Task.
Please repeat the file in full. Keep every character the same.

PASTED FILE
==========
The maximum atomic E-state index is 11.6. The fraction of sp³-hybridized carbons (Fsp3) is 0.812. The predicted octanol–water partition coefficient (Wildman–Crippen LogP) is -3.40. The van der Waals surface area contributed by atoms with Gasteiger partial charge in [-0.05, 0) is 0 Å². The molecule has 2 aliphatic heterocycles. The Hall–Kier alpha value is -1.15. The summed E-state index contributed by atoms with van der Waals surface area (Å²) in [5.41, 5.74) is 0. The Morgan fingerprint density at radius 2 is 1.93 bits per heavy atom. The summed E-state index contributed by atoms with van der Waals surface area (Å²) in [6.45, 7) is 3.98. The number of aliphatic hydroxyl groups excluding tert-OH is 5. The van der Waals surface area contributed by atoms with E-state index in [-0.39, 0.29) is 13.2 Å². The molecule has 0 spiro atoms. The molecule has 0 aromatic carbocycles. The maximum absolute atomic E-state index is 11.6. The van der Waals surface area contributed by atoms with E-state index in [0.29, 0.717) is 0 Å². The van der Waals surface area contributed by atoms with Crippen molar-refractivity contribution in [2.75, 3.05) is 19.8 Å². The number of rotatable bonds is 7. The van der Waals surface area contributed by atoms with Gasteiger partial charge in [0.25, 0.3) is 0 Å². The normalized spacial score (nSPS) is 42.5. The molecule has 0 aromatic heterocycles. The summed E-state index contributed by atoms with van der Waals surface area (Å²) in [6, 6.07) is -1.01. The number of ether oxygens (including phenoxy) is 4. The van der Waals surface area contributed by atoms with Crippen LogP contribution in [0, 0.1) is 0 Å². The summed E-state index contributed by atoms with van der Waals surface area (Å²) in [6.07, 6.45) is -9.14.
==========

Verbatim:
The maximum atomic E-state index is 11.6. The fraction of sp³-hybridized carbons (Fsp3) is 0.812. The predicted octanol–water partition coefficient (Wildman–Crippen LogP) is -3.40. The van der Waals surface area contributed by atoms with Gasteiger partial charge in [-0.05, 0) is 0 Å². The molecule has 2 aliphatic heterocycles. The Hall–Kier alpha value is -1.15. The summed E-state index contributed by atoms with van der Waals surface area (Å²) in [5.41, 5.74) is 0. The Morgan fingerprint density at radius 2 is 1.93 bits per heavy atom. The summed E-state index contributed by atoms with van der Waals surface area (Å²) in [6.45, 7) is 3.98. The number of aliphatic hydroxyl groups excluding tert-OH is 5. The van der Waals surface area contributed by atoms with E-state index in [-0.39, 0.29) is 13.2 Å². The molecule has 0 spiro atoms. The molecule has 0 aromatic carbocycles. The maximum absolute atomic E-state index is 11.6. The van der Waals surface area contributed by atoms with E-state index in [0.29, 0.717) is 0 Å². The van der Waals surface area contributed by atoms with Crippen molar-refractivity contribution in [2.75, 3.05) is 19.8 Å². The number of rotatable bonds is 7. The van der Waals surface area contributed by atoms with Gasteiger partial charge in [0.25, 0.3) is 0 Å². The normalized spacial score (nSPS) is 42.5. The molecule has 0 aromatic heterocycles. The summed E-state index contributed by atoms with van der Waals surface area (Å²) in [6, 6.07) is -1.01. The number of ether oxygens (including phenoxy) is 4. The van der Waals surface area contributed by atoms with Crippen LogP contribution in [0, 0.1) is 0 Å². The summed E-state index contributed by atoms with van der Waals surface area (Å²) in [6.07, 6.45) is -9.14.